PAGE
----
Asian students celebrate their A-level results

Rupanjana Dutta Tuesday 18th August 2015 07:22 EDT

The A level results that were published on Thursday 13 August across the country, have shown that the number of UK pupils taking core academic subjects at A-level has increased over the past year. But according to data from the Joint Council for Qualifications (JCQ), the proportion of A-level papers receiving A* or A grades has fallen for the fourth successive year, with 25.9% of entrants getting one of the top two grades in 2015 compared to 26% last year. 

However, Brit-Asian parents have always tried to emphasise on the importance of education more than others. Eventually resulting into the children growing up as competitive, more ambitious and putting much greater emphasis on education and score cards.

The Haberdashers' Aske's Boys' School, who has a number of Asian pupils studying in the school (majority of Gujarati descent) has also witnessed a great outcome.

Peter Hamilton, Headmaster of The Haberdashers' Aske's Boys' School, has congratulated every member of the Sixth Form on outstanding achievements in their A-level results on the morning of 13th August. He added, “With 45.3% of all grades being A* and 83.1% of grades being A*-A these results are absolutely stunning. More important are the individual boys’ successes with most gaining access to their chosen university.”

The headteacher of Brighton college, Richard Cairns, said his school had produced incredible results, after the independent school announced the best ever performance by a co-educational school in England. More than 98% of its entrants gained grades between A* and B, and none achieved lower than C.

One pupil, Majid Mohamed, gained three A* grades and an A, and follows his elder brothers Omar and Abeed in going from Brighton college to Cambridge University.

The Swaminarayan School, which was recently judged to be excellent in all areas by the Independent Schools Inspectorate, has also announced excellent A Level results for its students. 83% of the grades were A*-C grades with the performance score per pupil at 335, which is the highest ever and equivalent to A*BB grades per pupil on average.

Headmaster Nilesh Manani said: “TSS continues to deliver exceptional value with large number of pupils achieving their first choice places to Russell Group of universities in competitive courses. This is only possible by dedicated students guided by exceptional teachers and supportive parents who value education and understand what hard work can enable. I am proud of the entire team at TSS.”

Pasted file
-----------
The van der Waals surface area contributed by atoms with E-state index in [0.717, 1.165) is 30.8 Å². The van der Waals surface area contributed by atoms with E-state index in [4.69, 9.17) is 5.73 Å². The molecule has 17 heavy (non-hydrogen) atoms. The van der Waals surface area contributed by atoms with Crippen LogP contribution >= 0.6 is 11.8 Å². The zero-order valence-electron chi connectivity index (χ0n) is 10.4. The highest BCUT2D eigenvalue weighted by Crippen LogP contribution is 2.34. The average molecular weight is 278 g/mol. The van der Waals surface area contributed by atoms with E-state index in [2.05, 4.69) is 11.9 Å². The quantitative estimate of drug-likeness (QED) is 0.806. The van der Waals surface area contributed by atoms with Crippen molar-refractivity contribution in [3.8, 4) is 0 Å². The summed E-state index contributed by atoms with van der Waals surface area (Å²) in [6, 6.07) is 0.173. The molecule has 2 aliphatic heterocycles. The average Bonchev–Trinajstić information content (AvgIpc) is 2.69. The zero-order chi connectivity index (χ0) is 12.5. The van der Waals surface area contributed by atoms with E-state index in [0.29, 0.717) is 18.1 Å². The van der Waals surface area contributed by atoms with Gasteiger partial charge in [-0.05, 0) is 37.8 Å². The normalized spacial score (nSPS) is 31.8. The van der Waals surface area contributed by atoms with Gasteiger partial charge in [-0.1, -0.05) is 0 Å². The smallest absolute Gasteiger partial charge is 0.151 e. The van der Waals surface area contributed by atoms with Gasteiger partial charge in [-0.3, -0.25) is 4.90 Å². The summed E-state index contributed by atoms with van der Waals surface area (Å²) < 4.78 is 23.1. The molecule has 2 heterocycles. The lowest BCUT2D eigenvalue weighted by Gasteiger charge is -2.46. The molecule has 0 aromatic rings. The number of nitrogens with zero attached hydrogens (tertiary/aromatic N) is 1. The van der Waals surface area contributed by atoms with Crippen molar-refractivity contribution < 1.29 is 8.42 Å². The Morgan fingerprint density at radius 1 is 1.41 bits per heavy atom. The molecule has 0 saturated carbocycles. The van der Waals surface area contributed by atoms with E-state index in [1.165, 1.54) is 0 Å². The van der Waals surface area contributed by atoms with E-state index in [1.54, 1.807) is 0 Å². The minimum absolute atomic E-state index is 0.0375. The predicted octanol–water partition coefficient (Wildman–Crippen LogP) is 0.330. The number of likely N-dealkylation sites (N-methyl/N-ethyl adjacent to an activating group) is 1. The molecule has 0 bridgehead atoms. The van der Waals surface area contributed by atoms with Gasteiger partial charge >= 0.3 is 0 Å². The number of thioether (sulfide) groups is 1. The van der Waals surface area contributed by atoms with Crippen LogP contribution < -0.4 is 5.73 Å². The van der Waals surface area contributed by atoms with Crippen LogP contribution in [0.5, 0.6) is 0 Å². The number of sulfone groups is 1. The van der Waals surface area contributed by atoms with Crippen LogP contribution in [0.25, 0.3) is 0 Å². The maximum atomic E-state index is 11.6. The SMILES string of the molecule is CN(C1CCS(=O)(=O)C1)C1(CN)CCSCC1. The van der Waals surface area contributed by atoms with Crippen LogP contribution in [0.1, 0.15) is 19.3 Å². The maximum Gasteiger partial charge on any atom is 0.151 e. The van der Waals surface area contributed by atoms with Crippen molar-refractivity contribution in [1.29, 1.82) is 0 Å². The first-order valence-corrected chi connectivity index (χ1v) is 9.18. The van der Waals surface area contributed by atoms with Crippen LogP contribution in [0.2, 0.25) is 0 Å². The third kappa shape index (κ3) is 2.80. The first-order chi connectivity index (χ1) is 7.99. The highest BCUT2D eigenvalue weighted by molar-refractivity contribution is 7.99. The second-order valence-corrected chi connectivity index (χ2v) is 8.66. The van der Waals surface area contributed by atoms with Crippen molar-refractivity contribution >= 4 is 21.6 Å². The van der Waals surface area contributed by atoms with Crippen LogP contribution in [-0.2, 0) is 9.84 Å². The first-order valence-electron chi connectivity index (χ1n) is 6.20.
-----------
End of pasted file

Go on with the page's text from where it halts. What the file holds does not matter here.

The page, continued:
Students who deserve a particular mention are: Samanta Zahir with 3A*s, who plans to do Medicine at Southampton, Vatsal Patel also with 3A*s who plans to do Physics at Imperial, Anmol Grover with 2 A*s and one A who plans to do Mathematics with Economics at LSE, Harshik Hirani with one A* and 2 As at A Level who is going to do Economics at Queen Mary, Avnit Patel also with one A*and 2As at A Level who will do MORSE at Warwick and Nishta Parekh with 3As who is going to do Biochemistry at Imperial.

While some pupils are celebrating their achievements, problems like students' loan, available accommodations and even immigration statuses loom large. Not every student with an outstanding result can enjoy the same fate. Hassan al-Sherbaz, 18, celebrated four A*s in Maths, further maths, Physics and Chemistry, meeting his offer to study chemical engineering at Imperial College London,

Sherbaz’s family relocated from Baghdad to Britain in 2006 so his father could take up a PhD. Sherbaz, arrived with his parents aged nine, has been educated at primary and secondary schools in Milton Keynes. But when he applied for student finance he was told his immigration status – of discretionary leave to remain – means he is not eligible for a loan and would have to pay the international tuition fee rate at £26,000 a year.

The Guardian reported that Sherbaz is still hopeful that things may look up for him, after a recent supreme court decision that could pave the way for hundreds of people, like him.

The supreme court has found that the blanket exclusionary rule preventing anyone except UK citizens or those with indefinite leave to remain in the UK from applying for student loans was disproportionate and could not be justified.


If you know someone who has just received their A levels result and have done expectantly well, please email us a photo and a congratulatory message within 25 words to [email protected], and we will publish it in Asian Voice, without any charges. Last date of entry: 31 August 2015.


comments powered by Disqus

to the free, weekly Asian Voice email newsletter